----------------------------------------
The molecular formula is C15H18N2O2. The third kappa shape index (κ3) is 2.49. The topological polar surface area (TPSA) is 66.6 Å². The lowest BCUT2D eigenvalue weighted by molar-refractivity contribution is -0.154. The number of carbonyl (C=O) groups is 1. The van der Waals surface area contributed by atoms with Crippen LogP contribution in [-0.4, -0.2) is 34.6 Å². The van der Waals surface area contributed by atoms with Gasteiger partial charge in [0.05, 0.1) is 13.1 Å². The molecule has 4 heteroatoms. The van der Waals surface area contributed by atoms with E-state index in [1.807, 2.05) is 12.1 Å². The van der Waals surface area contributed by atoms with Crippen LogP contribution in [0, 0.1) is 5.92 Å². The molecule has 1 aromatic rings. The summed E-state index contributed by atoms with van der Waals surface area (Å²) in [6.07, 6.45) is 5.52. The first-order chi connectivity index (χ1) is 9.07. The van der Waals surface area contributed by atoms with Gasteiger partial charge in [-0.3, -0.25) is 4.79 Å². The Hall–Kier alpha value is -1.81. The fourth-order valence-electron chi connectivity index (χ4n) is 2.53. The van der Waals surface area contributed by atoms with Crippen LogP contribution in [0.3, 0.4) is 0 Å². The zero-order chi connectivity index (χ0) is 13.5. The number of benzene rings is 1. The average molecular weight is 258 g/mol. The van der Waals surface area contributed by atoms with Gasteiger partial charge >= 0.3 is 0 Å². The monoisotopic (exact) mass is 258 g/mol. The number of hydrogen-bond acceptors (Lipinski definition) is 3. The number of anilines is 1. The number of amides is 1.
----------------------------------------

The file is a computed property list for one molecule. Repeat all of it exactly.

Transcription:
The molecular formula is C15H18N2O2. The third kappa shape index (κ3) is 2.49. The topological polar surface area (TPSA) is 66.6 Å². The lowest BCUT2D eigenvalue weighted by molar-refractivity contribution is -0.154. The number of carbonyl (C=O) groups is 1. The van der Waals surface area contributed by atoms with Crippen LogP contribution in [-0.4, -0.2) is 34.6 Å². The van der Waals surface area contributed by atoms with Gasteiger partial charge in [0.05, 0.1) is 13.1 Å². The molecule has 4 heteroatoms. The van der Waals surface area contributed by atoms with E-state index in [1.807, 2.05) is 12.1 Å². The van der Waals surface area contributed by atoms with Crippen LogP contribution in [0, 0.1) is 5.92 Å². The molecule has 1 aromatic rings. The summed E-state index contributed by atoms with van der Waals surface area (Å²) in [6.07, 6.45) is 5.52. The first-order chi connectivity index (χ1) is 9.07. The van der Waals surface area contributed by atoms with Gasteiger partial charge in [-0.3, -0.25) is 4.79 Å². The Hall–Kier alpha value is -1.81. The fourth-order valence-electron chi connectivity index (χ4n) is 2.53. The van der Waals surface area contributed by atoms with Crippen LogP contribution in [0.3, 0.4) is 0 Å². The zero-order chi connectivity index (χ0) is 13.5. The number of benzene rings is 1. The average molecular weight is 258 g/mol. The van der Waals surface area contributed by atoms with Gasteiger partial charge >= 0.3 is 0 Å². The monoisotopic (exact) mass is 258 g/mol. The number of hydrogen-bond acceptors (Lipinski definition) is 3. The number of anilines is 1. The number of amides is 1.